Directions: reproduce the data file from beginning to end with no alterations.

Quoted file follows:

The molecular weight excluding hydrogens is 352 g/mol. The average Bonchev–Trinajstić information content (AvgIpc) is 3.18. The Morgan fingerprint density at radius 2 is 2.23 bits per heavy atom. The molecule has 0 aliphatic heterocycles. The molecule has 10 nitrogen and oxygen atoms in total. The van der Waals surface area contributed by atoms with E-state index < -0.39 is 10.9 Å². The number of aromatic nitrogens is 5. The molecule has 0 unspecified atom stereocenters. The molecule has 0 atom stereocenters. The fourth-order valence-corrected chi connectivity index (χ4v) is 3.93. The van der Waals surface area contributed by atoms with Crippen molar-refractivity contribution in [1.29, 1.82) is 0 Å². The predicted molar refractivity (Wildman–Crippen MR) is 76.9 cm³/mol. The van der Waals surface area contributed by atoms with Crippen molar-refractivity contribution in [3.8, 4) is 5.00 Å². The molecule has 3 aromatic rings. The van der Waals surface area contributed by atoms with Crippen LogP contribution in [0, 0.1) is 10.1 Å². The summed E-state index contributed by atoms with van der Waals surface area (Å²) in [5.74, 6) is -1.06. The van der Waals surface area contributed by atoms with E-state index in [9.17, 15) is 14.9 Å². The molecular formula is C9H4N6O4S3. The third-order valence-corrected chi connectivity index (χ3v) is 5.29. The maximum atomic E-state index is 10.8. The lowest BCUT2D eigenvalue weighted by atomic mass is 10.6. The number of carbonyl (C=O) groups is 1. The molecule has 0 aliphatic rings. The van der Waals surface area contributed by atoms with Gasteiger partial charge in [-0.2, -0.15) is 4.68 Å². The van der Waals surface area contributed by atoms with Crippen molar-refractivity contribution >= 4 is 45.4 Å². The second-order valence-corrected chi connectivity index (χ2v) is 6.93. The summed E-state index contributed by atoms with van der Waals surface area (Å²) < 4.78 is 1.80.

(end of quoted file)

The molecular weight excluding hydrogens is 352 g/mol. The average Bonchev–Trinajstić information content (AvgIpc) is 3.18. The Morgan fingerprint density at radius 2 is 2.23 bits per heavy atom. The molecule has 0 aliphatic heterocycles. The molecule has 10 nitrogen and oxygen atoms in total. The van der Waals surface area contributed by atoms with E-state index < -0.39 is 10.9 Å². The number of aromatic nitrogens is 5. The molecule has 0 unspecified atom stereocenters. The molecule has 0 atom stereocenters. The fourth-order valence-corrected chi connectivity index (χ4v) is 3.93. The van der Waals surface area contributed by atoms with Crippen molar-refractivity contribution in [1.29, 1.82) is 0 Å². The predicted molar refractivity (Wildman–Crippen MR) is 76.9 cm³/mol. The van der Waals surface area contributed by atoms with Crippen molar-refractivity contribution in [3.8, 4) is 5.00 Å². The molecule has 3 aromatic rings. The van der Waals surface area contributed by atoms with Crippen LogP contribution in [0, 0.1) is 10.1 Å². The summed E-state index contributed by atoms with van der Waals surface area (Å²) in [5.74, 6) is -1.06. The van der Waals surface area contributed by atoms with E-state index in [9.17, 15) is 14.9 Å². The molecular formula is C9H4N6O4S3. The third-order valence-corrected chi connectivity index (χ3v) is 5.29. The maximum atomic E-state index is 10.8. The lowest BCUT2D eigenvalue weighted by atomic mass is 10.6. The number of carbonyl (C=O) groups is 1. The molecule has 0 aliphatic rings. The van der Waals surface area contributed by atoms with Gasteiger partial charge in [-0.2, -0.15) is 4.68 Å². The van der Waals surface area contributed by atoms with Crippen molar-refractivity contribution >= 4 is 45.4 Å². The second-order valence-corrected chi connectivity index (χ2v) is 6.93. The summed E-state index contributed by atoms with van der Waals surface area (Å²) < 4.78 is 1.80.